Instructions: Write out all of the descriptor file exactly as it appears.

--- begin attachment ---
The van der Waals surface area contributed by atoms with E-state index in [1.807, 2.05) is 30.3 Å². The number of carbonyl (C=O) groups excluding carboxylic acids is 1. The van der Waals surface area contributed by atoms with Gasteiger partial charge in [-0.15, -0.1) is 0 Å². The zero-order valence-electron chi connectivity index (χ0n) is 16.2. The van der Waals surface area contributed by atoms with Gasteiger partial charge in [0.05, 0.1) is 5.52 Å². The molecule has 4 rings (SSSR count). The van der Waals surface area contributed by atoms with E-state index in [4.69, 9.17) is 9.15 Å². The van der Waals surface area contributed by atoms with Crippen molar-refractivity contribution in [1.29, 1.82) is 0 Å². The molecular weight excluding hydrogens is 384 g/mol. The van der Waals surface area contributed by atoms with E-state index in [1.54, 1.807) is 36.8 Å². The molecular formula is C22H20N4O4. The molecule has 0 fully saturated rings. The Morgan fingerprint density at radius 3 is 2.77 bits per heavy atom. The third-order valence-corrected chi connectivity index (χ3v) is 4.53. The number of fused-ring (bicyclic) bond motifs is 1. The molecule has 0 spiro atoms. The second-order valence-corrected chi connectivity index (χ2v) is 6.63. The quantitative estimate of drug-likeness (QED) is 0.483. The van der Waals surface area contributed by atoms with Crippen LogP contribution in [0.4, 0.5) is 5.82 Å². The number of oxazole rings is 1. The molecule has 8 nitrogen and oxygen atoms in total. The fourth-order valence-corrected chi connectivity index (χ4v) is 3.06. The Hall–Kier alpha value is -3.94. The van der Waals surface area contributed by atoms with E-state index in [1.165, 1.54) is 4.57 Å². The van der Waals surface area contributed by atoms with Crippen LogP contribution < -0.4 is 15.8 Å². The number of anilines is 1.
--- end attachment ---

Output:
The van der Waals surface area contributed by atoms with E-state index in [1.807, 2.05) is 30.3 Å². The number of carbonyl (C=O) groups excluding carboxylic acids is 1. The van der Waals surface area contributed by atoms with Gasteiger partial charge in [-0.15, -0.1) is 0 Å². The zero-order valence-electron chi connectivity index (χ0n) is 16.2. The van der Waals surface area contributed by atoms with Gasteiger partial charge in [0.05, 0.1) is 5.52 Å². The molecule has 4 rings (SSSR count). The van der Waals surface area contributed by atoms with E-state index in [4.69, 9.17) is 9.15 Å². The van der Waals surface area contributed by atoms with Crippen molar-refractivity contribution in [1.29, 1.82) is 0 Å². The molecular weight excluding hydrogens is 384 g/mol. The van der Waals surface area contributed by atoms with E-state index in [1.54, 1.807) is 36.8 Å². The molecular formula is C22H20N4O4. The molecule has 0 fully saturated rings. The Morgan fingerprint density at radius 3 is 2.77 bits per heavy atom. The third-order valence-corrected chi connectivity index (χ3v) is 4.53. The number of fused-ring (bicyclic) bond motifs is 1. The molecule has 0 spiro atoms. The second-order valence-corrected chi connectivity index (χ2v) is 6.63. The quantitative estimate of drug-likeness (QED) is 0.483. The van der Waals surface area contributed by atoms with Crippen LogP contribution in [0.4, 0.5) is 5.82 Å². The number of oxazole rings is 1. The molecule has 8 nitrogen and oxygen atoms in total. The fourth-order valence-corrected chi connectivity index (χ4v) is 3.06. The Hall–Kier alpha value is -3.94. The van der Waals surface area contributed by atoms with E-state index in [1.165, 1.54) is 4.57 Å². The van der Waals surface area contributed by atoms with Crippen LogP contribution < -0.4 is 15.8 Å². The number of anilines is 1.